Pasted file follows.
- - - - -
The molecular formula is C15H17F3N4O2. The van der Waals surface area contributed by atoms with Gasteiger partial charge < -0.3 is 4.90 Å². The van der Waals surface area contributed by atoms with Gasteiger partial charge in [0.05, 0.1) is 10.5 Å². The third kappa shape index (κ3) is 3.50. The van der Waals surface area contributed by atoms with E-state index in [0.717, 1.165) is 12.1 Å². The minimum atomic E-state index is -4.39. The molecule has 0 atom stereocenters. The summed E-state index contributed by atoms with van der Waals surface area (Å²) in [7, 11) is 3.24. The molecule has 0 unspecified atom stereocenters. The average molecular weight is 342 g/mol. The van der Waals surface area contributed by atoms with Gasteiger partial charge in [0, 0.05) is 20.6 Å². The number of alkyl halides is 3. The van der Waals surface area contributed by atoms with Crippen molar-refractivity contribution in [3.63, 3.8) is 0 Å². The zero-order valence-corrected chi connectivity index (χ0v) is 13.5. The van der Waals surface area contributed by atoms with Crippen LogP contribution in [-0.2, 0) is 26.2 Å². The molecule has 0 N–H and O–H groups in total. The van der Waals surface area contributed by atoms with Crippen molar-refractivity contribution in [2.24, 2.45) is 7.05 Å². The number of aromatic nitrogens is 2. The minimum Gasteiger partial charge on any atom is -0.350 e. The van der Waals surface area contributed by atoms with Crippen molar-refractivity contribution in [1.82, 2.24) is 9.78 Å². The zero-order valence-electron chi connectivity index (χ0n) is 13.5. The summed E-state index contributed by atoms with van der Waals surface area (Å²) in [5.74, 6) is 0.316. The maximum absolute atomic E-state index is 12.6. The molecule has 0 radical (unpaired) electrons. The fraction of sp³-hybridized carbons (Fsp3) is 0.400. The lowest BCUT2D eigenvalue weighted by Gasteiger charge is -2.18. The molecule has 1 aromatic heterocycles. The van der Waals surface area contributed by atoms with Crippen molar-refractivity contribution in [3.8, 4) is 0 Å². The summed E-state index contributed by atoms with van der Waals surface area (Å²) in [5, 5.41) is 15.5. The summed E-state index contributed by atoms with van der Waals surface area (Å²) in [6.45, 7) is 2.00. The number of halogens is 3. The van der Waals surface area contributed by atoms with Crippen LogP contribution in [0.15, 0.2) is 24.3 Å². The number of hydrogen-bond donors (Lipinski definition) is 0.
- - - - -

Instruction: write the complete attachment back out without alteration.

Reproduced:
The molecular formula is C15H17F3N4O2. The van der Waals surface area contributed by atoms with Gasteiger partial charge < -0.3 is 4.90 Å². The van der Waals surface area contributed by atoms with Gasteiger partial charge in [0.05, 0.1) is 10.5 Å². The third kappa shape index (κ3) is 3.50. The van der Waals surface area contributed by atoms with E-state index in [0.717, 1.165) is 12.1 Å². The minimum atomic E-state index is -4.39. The molecule has 0 atom stereocenters. The summed E-state index contributed by atoms with van der Waals surface area (Å²) in [7, 11) is 3.24. The molecule has 0 unspecified atom stereocenters. The average molecular weight is 342 g/mol. The van der Waals surface area contributed by atoms with Gasteiger partial charge in [0, 0.05) is 20.6 Å². The number of alkyl halides is 3. The van der Waals surface area contributed by atoms with Crippen molar-refractivity contribution in [3.63, 3.8) is 0 Å². The zero-order valence-corrected chi connectivity index (χ0v) is 13.5. The van der Waals surface area contributed by atoms with Crippen LogP contribution in [-0.2, 0) is 26.2 Å². The molecule has 0 N–H and O–H groups in total. The van der Waals surface area contributed by atoms with Crippen molar-refractivity contribution in [2.24, 2.45) is 7.05 Å². The number of aromatic nitrogens is 2. The minimum Gasteiger partial charge on any atom is -0.350 e. The van der Waals surface area contributed by atoms with Crippen molar-refractivity contribution in [1.82, 2.24) is 9.78 Å². The zero-order valence-electron chi connectivity index (χ0n) is 13.5. The summed E-state index contributed by atoms with van der Waals surface area (Å²) in [5.74, 6) is 0.316. The maximum absolute atomic E-state index is 12.6. The molecule has 0 radical (unpaired) electrons. The fraction of sp³-hybridized carbons (Fsp3) is 0.400. The lowest BCUT2D eigenvalue weighted by Gasteiger charge is -2.18. The molecule has 1 aromatic heterocycles. The van der Waals surface area contributed by atoms with Crippen molar-refractivity contribution in [3.8, 4) is 0 Å². The summed E-state index contributed by atoms with van der Waals surface area (Å²) in [5, 5.41) is 15.5. The summed E-state index contributed by atoms with van der Waals surface area (Å²) in [6.45, 7) is 2.00. The number of halogens is 3. The van der Waals surface area contributed by atoms with Crippen LogP contribution in [0.15, 0.2) is 24.3 Å². The number of hydrogen-bond donors (Lipinski definition) is 0.